We have heard of Billy Caldwell, Alfie Dingley, Ava Barry, and Michael O’Neill. All of them, together with their families, are fighting for their government’s approval to use medical cannabis in order to treat severe seizures.
But there are stories of more children in Europe who are seeking legal access to cannabis so they could live normal lives.
Here are names you may have had encountered in cannabis news:
Sophia Gibson, 7 years old (Northern Ireland)
Seven-year-old Sophia Gibson from Northern Ireland suffers from an extreme form of epilepsy called Dravet Sydrome, which causes frequent fits. Her parents, Darren and Danielle, have applied for a license to use cannabis oil in the treatment of her condition.
According to the Gibsons, cannabis oil relieves their daughter’s symptoms. They have previously taken Sophia to the Netherlands and she had been treated with the medication.
However, the Home Office is still reviewing the issue and, despite stressing out the urgency of the situation, the Gibsons have yet to hear from them.
As a result of what Danielle describes as ” too much stalling” by the government, Sophia suffered a really bad seizure and has been put into an induced coma. The girl is now in the Royal Victoria Hospital’s intensive care.
Danielle says that they need the Home Office to decide on the matter of medical cannabis as soon as possible as Sophia does not have much time.
Charlie Jones, 6 years old (UK)
Charlie Jones (center) with parents, Kerry and Emma Jones
Charlie Jones has Non-Ketotic Hyperglycinemia, a very rare genetic disorder that leads to abnormally high levels of glycine and causes serious health problems. The condition has affected his brain and his other organs, and he suffers from seizures every day. In fact, he can have up to 80 seizures in one day, including cluster seizures, which can be as many as 30 seizures in just five minutes.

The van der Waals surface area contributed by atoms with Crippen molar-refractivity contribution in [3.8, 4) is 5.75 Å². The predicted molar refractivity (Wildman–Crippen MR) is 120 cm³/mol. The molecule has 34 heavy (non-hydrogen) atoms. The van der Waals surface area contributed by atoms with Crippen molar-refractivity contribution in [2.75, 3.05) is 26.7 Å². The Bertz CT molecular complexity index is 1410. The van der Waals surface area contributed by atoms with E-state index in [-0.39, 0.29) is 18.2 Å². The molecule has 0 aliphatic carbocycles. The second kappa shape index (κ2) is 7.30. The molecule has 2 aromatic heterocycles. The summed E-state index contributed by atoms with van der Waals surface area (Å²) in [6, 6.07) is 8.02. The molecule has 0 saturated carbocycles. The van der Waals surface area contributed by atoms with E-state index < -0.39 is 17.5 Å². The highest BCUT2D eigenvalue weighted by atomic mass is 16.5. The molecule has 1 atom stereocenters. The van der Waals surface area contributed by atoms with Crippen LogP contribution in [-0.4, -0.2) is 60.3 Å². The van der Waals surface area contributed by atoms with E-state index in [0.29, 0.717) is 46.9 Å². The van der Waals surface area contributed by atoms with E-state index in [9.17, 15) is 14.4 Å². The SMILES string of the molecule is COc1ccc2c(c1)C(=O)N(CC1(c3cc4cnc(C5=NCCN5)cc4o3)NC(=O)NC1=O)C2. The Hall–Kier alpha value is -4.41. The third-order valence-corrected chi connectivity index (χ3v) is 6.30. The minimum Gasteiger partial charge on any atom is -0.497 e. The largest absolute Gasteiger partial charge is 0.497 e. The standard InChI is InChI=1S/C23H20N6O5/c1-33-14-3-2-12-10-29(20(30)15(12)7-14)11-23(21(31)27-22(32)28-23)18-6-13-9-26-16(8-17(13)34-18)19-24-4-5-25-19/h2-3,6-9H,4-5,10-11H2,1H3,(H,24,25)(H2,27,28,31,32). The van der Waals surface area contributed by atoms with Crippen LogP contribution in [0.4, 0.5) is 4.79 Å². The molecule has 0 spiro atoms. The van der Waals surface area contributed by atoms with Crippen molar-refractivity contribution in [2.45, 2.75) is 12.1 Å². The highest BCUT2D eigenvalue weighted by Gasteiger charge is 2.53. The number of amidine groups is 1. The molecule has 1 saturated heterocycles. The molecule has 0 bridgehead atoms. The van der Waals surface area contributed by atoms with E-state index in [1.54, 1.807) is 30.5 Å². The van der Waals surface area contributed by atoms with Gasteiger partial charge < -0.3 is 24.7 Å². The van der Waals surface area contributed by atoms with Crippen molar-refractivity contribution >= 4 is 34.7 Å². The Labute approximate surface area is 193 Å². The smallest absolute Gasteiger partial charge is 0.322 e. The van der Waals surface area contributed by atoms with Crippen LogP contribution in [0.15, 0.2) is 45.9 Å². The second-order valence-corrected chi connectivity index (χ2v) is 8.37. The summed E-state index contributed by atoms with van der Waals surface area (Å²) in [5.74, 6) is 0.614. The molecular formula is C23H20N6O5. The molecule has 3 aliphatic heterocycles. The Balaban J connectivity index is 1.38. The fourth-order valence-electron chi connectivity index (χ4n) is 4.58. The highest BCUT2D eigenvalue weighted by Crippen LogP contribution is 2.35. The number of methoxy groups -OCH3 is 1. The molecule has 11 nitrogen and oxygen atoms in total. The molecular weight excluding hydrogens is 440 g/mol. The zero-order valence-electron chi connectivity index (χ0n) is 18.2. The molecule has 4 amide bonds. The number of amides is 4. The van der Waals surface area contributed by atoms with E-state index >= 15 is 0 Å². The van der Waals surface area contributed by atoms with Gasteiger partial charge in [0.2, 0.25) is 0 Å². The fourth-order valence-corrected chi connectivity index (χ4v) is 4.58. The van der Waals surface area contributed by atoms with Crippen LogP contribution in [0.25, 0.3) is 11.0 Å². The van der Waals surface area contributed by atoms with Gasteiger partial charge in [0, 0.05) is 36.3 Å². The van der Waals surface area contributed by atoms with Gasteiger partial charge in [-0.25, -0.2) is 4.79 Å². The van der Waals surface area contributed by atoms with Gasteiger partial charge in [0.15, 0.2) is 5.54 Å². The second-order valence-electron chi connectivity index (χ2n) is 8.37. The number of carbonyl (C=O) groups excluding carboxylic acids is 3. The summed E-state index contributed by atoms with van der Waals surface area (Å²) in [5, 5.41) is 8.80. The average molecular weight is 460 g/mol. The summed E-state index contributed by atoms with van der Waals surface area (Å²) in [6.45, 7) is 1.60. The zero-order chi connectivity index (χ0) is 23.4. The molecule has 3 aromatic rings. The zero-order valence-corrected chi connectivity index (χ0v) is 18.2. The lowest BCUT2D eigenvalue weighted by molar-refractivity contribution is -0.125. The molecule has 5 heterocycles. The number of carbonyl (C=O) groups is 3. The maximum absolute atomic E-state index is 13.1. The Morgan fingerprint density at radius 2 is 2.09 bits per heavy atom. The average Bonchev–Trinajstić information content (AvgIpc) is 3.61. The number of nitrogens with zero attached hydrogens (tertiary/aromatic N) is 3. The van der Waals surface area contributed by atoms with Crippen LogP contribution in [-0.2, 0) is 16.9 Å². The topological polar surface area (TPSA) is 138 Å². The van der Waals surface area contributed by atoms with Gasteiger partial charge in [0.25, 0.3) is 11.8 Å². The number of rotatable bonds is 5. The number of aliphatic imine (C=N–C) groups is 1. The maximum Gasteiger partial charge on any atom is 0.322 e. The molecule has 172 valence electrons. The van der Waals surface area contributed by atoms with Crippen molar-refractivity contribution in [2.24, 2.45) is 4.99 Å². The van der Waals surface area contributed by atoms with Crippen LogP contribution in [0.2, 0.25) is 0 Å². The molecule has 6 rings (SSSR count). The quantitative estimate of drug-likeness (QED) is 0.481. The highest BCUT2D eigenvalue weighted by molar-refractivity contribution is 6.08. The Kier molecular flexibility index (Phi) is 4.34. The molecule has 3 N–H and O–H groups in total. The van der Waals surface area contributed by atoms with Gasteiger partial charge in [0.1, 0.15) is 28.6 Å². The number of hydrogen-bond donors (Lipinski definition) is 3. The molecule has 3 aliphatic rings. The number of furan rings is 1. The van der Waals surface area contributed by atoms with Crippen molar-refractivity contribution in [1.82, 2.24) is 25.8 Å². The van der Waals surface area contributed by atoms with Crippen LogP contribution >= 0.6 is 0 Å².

For years, Charlie’s grandfather, Ian Gilmore, had been trying to get him cannabis oil as he thinks that it could reduce the boy’s seizures. However, Gilmore said that his family could not wait for months to get the medication.
According to Gilmore, Charlie’s cluster seizures are becoming more frequent, and this is the reason why they urgently need to be able to give him the cannabis oil.
Gilmore said that their cannabis license application was with their consultant and, if they were not willing to fill it in, they need to go to another consultant. But because they worry that Charlie might die, they are willing to take alternative measures if they don’t win approval.
The family is thinking about going to a laboratory in Amsterdam where they could avail of cannabis oil.
According to Gilmore, they first contacted the Home Office in 2014, but to no avail. It was only two months ago when they were informed that they need a consultant to fill in their cannabis license application.
Murray Gray, 5 years old (Scotland)
Murray Gray and mum, Karen
Five-year-old Murray has a rare form of epilepsy called Myoclonic astatic epilepsy and suffers up to 12 seizures a day.
Murray’s mother, Karen, said that she felt like she hit a brick wall in trying to convince authorities to allow the boy access to cannabidiol (CBD). She and Murray had to fly to the Netherlands to get the medication because, according to her, she could not wait for the UK government to make it available.
The good news is that Murray’s neurologist at the Royal Hospital for Sick Children revealed that they can now prescribe Epidiolex for the boy. Epidiolex is a new cannabis-based pharmaceutical drug designed to treat symptoms of certain types of epilepsy.
It looks like Murray will be the first child in Scotland to be given Epidiolex.
Karen said that she is very happy about the news. While Epidiolex is not exactly the product they had wanted, she said that she is still happy that the drug is now available at Edinburgh and she could not wait to come home.
Only time will tell, though, if Epidiolex can help reduce Murray’s seizures.